I had an almost immediate epiphany when I started my new job in November: How had it never occurred to me that a Twitter user who is blind might not set up an avatar image?
I’m pausing for a moment here in case you have never thought about this either. Every social media professional has seen at least one tweet, blog post, or article about why you need an avatar (profile) image other than the default egg if you want to be taken seriously.
As a professional community-builder with a passion for inclusion and accessibility, and as someone with my own hidden disability, I felt embarrassed to find this gap in my awareness. And as the new social media coordinator for Bookshare, the world’s largest online library for people with print disabilities, I knew I had a lot of learning to do and quickly.
To be honest, I’m still embarrassed telling that story. But one of my favorite things about community managers is the way we share what we’ve learned from both successes and failures. So it wasn’t long before, with a nudge from Tim McDonald, I signed up to organize the Leading Accessible Online Communities session for Community Manager Appreciation Day. We’ll be live on the Hangout and Twitter from 21:00 – 22:00 ET (that’s 9-10 p.m. Eastern; 6-7 p.m. Pacific).
Our primary goals for this session are to raise awareness of online barriers (and, yes, unconscious biases) and to share solutions that will make your communities more inclusive and usable for all participants. We’ll be looking beyond basic web accessibility (a topic that can easily fill this hour on its own) to include policies, roles, content, and other factors in our discussion. Our panelists will share their experience as community builders and accessibility advocates as well as their personal perspectives as community users with a wide range of disabilities.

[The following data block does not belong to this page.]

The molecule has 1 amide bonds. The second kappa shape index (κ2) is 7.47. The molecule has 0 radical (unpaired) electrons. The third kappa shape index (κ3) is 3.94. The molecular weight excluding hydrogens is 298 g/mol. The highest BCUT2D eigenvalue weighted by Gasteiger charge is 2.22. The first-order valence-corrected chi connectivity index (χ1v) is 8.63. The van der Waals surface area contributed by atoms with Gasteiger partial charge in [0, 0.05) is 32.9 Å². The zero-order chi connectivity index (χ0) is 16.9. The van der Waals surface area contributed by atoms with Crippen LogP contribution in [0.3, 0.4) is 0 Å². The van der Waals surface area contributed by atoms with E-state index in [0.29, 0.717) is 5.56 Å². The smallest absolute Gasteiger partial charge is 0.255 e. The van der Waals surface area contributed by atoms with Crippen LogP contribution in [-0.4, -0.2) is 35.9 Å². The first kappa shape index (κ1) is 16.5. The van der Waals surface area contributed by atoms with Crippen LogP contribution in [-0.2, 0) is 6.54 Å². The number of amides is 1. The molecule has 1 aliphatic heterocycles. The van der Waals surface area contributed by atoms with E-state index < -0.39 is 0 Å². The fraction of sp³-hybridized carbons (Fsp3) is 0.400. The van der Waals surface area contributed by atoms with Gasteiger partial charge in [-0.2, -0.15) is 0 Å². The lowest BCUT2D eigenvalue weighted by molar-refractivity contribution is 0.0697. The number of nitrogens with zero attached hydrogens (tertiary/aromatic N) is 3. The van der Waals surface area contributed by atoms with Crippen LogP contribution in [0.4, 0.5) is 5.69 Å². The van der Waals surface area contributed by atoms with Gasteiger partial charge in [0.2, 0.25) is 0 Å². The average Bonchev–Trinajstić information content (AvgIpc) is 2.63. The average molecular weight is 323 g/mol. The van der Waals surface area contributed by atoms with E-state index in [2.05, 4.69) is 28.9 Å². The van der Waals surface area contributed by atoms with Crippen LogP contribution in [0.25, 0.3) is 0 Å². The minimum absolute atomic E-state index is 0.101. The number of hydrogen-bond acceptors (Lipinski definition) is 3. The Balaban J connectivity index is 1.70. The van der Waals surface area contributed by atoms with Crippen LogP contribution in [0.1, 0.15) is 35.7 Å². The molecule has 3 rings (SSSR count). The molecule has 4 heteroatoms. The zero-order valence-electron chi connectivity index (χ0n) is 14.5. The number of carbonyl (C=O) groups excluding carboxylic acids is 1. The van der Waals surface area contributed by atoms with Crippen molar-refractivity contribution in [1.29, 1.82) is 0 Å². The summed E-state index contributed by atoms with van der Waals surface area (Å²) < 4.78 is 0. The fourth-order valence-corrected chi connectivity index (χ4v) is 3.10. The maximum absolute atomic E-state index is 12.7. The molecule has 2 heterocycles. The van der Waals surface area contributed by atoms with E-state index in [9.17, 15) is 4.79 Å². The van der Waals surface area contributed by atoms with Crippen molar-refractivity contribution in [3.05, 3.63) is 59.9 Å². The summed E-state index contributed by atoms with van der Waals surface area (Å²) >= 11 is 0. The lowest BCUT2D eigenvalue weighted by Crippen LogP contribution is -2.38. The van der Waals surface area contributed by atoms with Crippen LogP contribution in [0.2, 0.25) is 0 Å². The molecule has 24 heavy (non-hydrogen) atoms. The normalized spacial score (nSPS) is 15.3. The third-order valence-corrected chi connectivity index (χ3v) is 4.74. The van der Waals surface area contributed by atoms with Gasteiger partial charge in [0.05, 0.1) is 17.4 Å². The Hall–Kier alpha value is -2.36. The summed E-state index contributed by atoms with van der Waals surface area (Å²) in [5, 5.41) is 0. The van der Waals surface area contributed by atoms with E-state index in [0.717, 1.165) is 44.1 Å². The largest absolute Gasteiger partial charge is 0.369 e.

- Allison Hilliker supports the Bookshare online library at Benetech, does an assistive technology podcast, and volunteers with two nonprofits serving the blind.
- Anne Reuss is a community manager and consultant whose video blogs are recorded in sign language and captioned for those who don’t know ASL.
- Cathy Browne is a PR veteran, blind photographer, community builder, and accessibility advocate.
- Jennifer Cole is co-founder and Director of GimpGirl, an online community for women with disabilities, does research on Experiential Design and Gaming Environments, and is an expert on accessibility in SecondLife.
- Karen Putz is a speaker, author, blogger, and competitive barefoot water skier. She manages the blog for Hands & Voices and is on their Board of Directors.
- Katherine Mancuso is a community manager and technology coach who serves on the W3C Cognitive Accessibility Task Force. She is Community Liaison for GimpGirl and is also an expert on accessibility in SecondLife.
I am in awe of their awesomeness and haven’t done them justice here. Please read the panelists’ bios over on the session web page when you’re done here. You won’t be disappointed.
A secondary goal is to make this session as accessible as possible. We’ll have Patty Shore Kaden as sign language interpreter in the Hangout. For those who can’t watch the hangout, we’re having a simultaneous Twitter chat (hashtag #CMADa11y). We are recruiting volunteers to help bridge communications between the hangout and the Twitter chat, and to help afterwards with captions or a transcript for the video.
How You Can Help
- If you’d like to volunteer in the Twitter chat or with transcribing the video afterwards, please get in touch through Google+ or Twitter!
- Bring your questions, experience, and challenges. How have you removed barriers in your online community? Have you changed what platforms you use or how you share content because of accessibility issues? What success stories can you share?
- Mark your calendar for Leading Accessible Online Communities on Monday, January 27 at 21:00 – 22:00 ET (that’s 9-10 p.m. Eastern; 6-7 p.m.Pacific).
- Spread the word using our Twitter hashtag #CMADa11y and short URL http://j.mp/CMADa11y!
- Next time you see the Twitter egg, take another look at that person’s profile. You never know who it might be!